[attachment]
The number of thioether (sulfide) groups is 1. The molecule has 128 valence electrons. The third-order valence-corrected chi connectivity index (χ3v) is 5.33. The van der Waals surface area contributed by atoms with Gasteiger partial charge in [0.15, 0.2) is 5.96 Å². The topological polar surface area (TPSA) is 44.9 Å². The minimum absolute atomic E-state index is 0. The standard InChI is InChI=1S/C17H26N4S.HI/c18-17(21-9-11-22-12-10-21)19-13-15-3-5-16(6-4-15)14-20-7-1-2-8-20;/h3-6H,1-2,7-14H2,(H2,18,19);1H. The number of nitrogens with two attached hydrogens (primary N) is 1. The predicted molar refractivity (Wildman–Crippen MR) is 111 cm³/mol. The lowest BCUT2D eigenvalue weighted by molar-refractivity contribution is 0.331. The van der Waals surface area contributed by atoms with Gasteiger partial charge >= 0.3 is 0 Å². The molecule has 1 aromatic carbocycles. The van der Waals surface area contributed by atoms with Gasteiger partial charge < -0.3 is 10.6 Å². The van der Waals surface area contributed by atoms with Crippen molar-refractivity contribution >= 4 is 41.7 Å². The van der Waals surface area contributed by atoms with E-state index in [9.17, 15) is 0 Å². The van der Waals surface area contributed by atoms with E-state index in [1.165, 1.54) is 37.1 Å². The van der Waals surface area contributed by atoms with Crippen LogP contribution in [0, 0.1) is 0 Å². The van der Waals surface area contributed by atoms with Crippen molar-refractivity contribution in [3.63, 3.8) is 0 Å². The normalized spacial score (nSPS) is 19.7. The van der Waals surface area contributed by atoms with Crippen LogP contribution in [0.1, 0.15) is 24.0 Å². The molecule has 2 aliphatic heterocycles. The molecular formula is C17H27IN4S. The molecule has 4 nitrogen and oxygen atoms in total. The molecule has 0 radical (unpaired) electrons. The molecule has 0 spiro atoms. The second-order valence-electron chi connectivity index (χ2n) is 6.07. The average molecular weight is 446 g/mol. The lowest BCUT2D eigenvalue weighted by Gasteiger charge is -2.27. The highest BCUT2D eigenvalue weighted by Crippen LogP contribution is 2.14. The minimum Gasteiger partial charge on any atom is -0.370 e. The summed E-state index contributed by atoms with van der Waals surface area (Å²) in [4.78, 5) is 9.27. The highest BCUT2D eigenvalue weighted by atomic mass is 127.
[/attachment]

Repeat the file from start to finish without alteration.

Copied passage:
The number of thioether (sulfide) groups is 1. The molecule has 128 valence electrons. The third-order valence-corrected chi connectivity index (χ3v) is 5.33. The van der Waals surface area contributed by atoms with Gasteiger partial charge in [0.15, 0.2) is 5.96 Å². The topological polar surface area (TPSA) is 44.9 Å². The minimum absolute atomic E-state index is 0. The standard InChI is InChI=1S/C17H26N4S.HI/c18-17(21-9-11-22-12-10-21)19-13-15-3-5-16(6-4-15)14-20-7-1-2-8-20;/h3-6H,1-2,7-14H2,(H2,18,19);1H. The number of nitrogens with two attached hydrogens (primary N) is 1. The predicted molar refractivity (Wildman–Crippen MR) is 111 cm³/mol. The lowest BCUT2D eigenvalue weighted by molar-refractivity contribution is 0.331. The van der Waals surface area contributed by atoms with Gasteiger partial charge >= 0.3 is 0 Å². The molecule has 1 aromatic carbocycles. The van der Waals surface area contributed by atoms with Gasteiger partial charge < -0.3 is 10.6 Å². The van der Waals surface area contributed by atoms with Crippen molar-refractivity contribution >= 4 is 41.7 Å². The van der Waals surface area contributed by atoms with E-state index in [9.17, 15) is 0 Å². The van der Waals surface area contributed by atoms with E-state index in [1.165, 1.54) is 37.1 Å². The van der Waals surface area contributed by atoms with Crippen LogP contribution in [0, 0.1) is 0 Å². The van der Waals surface area contributed by atoms with Crippen molar-refractivity contribution in [3.63, 3.8) is 0 Å². The normalized spacial score (nSPS) is 19.7. The van der Waals surface area contributed by atoms with Crippen LogP contribution in [0.1, 0.15) is 24.0 Å². The molecule has 2 aliphatic heterocycles. The molecular formula is C17H27IN4S. The molecule has 4 nitrogen and oxygen atoms in total. The molecule has 0 radical (unpaired) electrons. The molecule has 0 spiro atoms. The second-order valence-electron chi connectivity index (χ2n) is 6.07. The average molecular weight is 446 g/mol. The lowest BCUT2D eigenvalue weighted by Gasteiger charge is -2.27. The highest BCUT2D eigenvalue weighted by Crippen LogP contribution is 2.14. The minimum Gasteiger partial charge on any atom is -0.370 e. The summed E-state index contributed by atoms with van der Waals surface area (Å²) in [4.78, 5) is 9.27. The highest BCUT2D eigenvalue weighted by atomic mass is 127.